Because such open-platform payment providers as Pay Pal Inc., IP Commerce Inc., Inc. and Ixaris Systems Ltd. are moving into new markets such as mobile commerce to provide secure payment systems to merchants, they should carefully monitor their susceptibility to fraud risk and potential market changes, a new report suggests.

One risk associated with some open-payment platforms includes the option to accept payments via the automated clearinghouse network, Julie Conroy McNelley, an analyst for Boston-based Aite Group LLC, writes in the December report. ACH-based transactions provide a low-cost alternative to card payments, but if banks raise ACH fees to compete with card fees (see story), it could jeopardize a number of these payment models, she explains.

Providers also should improve their online security, McNelley says. Most providers rely on usernames and passwords for transactions, which often are weak forms of authentications that are easy to exploit, McNelley contends.

Several methods, however, may help providers to eradicate fraud risk to make the platforms more secure for users. These options include Internet protocol address screening, swiping a fingerprint on a print reader to access the payment system at the point of sale, analysis of processed transactions to look for suspicious activity, and verification of the payment account against algorithms and external databases, McNelley explains in the report.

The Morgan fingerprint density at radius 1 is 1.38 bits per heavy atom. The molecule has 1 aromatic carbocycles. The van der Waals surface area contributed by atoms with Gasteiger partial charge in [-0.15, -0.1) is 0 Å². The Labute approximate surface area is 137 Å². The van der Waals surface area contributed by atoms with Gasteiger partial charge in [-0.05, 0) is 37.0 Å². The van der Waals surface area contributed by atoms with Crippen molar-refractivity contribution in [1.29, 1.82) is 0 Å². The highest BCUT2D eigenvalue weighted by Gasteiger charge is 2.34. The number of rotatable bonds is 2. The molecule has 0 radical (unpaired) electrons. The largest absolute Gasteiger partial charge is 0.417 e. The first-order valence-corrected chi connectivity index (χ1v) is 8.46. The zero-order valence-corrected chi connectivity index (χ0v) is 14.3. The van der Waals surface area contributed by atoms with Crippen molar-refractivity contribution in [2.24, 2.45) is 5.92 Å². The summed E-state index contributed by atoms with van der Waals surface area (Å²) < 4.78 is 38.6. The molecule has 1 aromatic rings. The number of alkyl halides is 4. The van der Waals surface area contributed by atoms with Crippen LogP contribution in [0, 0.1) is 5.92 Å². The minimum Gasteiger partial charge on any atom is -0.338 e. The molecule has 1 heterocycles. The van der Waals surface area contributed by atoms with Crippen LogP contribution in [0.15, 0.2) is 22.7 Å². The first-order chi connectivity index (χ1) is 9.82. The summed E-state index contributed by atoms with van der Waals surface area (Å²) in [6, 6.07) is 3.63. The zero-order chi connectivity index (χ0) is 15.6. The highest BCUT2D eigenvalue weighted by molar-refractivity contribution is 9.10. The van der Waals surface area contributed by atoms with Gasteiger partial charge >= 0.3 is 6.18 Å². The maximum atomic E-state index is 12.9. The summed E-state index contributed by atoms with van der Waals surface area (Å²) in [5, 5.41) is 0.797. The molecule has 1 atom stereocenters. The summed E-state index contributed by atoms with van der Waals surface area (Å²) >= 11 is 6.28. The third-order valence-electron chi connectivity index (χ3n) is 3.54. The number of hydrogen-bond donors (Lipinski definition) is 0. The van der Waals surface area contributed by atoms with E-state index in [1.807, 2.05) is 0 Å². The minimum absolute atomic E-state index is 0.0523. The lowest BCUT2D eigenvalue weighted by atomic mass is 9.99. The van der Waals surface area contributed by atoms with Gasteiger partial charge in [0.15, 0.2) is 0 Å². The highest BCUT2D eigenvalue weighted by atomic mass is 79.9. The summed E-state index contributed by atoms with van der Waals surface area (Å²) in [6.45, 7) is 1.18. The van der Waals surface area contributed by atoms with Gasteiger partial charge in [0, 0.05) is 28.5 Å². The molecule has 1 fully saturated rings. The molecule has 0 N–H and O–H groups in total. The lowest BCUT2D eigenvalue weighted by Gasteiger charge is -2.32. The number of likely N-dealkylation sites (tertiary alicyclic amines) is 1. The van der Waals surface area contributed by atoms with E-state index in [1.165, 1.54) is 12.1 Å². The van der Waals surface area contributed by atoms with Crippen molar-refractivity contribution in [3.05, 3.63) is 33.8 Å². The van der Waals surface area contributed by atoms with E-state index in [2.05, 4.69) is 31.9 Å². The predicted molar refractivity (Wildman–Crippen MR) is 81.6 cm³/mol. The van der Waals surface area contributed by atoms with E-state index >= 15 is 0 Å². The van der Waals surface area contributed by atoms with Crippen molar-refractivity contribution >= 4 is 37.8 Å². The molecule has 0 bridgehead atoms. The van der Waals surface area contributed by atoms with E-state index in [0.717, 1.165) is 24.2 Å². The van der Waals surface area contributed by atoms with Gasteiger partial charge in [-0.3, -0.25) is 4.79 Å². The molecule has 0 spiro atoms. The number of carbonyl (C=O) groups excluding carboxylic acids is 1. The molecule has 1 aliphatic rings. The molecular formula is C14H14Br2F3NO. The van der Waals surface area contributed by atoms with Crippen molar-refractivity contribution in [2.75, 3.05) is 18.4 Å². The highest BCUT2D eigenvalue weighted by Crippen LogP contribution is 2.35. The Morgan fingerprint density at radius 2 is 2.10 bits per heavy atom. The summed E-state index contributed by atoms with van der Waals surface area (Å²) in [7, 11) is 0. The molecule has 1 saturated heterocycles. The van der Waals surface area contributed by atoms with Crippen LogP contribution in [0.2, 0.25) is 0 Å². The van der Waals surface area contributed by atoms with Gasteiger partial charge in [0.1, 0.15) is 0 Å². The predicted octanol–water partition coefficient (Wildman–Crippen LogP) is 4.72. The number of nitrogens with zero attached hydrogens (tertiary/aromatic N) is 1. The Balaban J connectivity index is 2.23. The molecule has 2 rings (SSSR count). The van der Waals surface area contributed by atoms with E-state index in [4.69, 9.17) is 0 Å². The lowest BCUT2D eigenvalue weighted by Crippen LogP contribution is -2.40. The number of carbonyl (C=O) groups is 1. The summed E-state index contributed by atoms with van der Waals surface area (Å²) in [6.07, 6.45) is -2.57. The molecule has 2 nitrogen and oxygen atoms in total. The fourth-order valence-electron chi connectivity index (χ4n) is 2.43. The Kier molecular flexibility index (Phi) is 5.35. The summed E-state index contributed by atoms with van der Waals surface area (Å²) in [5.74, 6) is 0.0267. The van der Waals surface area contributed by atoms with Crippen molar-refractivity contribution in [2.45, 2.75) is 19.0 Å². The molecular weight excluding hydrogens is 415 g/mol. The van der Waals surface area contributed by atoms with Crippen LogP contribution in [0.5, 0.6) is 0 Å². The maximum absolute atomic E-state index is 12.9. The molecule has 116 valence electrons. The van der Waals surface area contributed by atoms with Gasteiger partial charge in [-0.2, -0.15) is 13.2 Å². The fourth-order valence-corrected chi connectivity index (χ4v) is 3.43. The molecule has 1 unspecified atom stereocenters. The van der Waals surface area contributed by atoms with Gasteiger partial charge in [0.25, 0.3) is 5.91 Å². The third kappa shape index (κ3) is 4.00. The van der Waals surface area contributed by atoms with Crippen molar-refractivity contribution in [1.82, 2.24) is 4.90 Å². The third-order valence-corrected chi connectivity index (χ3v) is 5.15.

Even with fraud-risk concerns, activity within the alternative payments market continues to increase, according to McNelley. Aite estimates by 2015, alternative payment providers globally will process $35 billion in gross dollar volume per year, she writes.

If providers can control the fraud-risk issues, open-payment platforms may provide merchants with opportunities to “consolidate their payments business with one payments provider,” McNelley explains in the report. For example, some merchants may need multiple payment vendors for point-of-sale, online and mobile-based transactions. Alternative payment providers are able to consolidate each payment option within one system, which may provide savings in both time and money, McNelley contends.

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